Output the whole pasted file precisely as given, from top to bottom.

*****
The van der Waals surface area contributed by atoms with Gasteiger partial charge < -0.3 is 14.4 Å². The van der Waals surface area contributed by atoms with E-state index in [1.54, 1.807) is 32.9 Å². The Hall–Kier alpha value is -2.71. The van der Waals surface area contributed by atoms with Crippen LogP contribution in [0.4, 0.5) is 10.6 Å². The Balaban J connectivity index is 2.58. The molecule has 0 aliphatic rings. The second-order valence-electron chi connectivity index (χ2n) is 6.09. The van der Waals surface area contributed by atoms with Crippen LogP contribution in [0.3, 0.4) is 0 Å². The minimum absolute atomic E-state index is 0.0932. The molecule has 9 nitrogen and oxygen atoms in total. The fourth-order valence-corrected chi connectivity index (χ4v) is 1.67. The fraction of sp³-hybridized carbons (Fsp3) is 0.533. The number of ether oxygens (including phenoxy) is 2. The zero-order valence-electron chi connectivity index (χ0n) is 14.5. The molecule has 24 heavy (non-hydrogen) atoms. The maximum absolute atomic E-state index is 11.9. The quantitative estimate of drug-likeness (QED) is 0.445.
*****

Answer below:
The van der Waals surface area contributed by atoms with Gasteiger partial charge < -0.3 is 14.4 Å². The van der Waals surface area contributed by atoms with E-state index in [1.54, 1.807) is 32.9 Å². The Hall–Kier alpha value is -2.71. The van der Waals surface area contributed by atoms with Crippen LogP contribution in [0.4, 0.5) is 10.6 Å². The Balaban J connectivity index is 2.58. The molecule has 0 aliphatic rings. The second-order valence-electron chi connectivity index (χ2n) is 6.09. The van der Waals surface area contributed by atoms with Crippen LogP contribution in [0.3, 0.4) is 0 Å². The minimum absolute atomic E-state index is 0.0932. The molecule has 9 nitrogen and oxygen atoms in total. The fourth-order valence-corrected chi connectivity index (χ4v) is 1.67. The fraction of sp³-hybridized carbons (Fsp3) is 0.533. The number of ether oxygens (including phenoxy) is 2. The zero-order valence-electron chi connectivity index (χ0n) is 14.5. The molecule has 24 heavy (non-hydrogen) atoms. The maximum absolute atomic E-state index is 11.9. The quantitative estimate of drug-likeness (QED) is 0.445.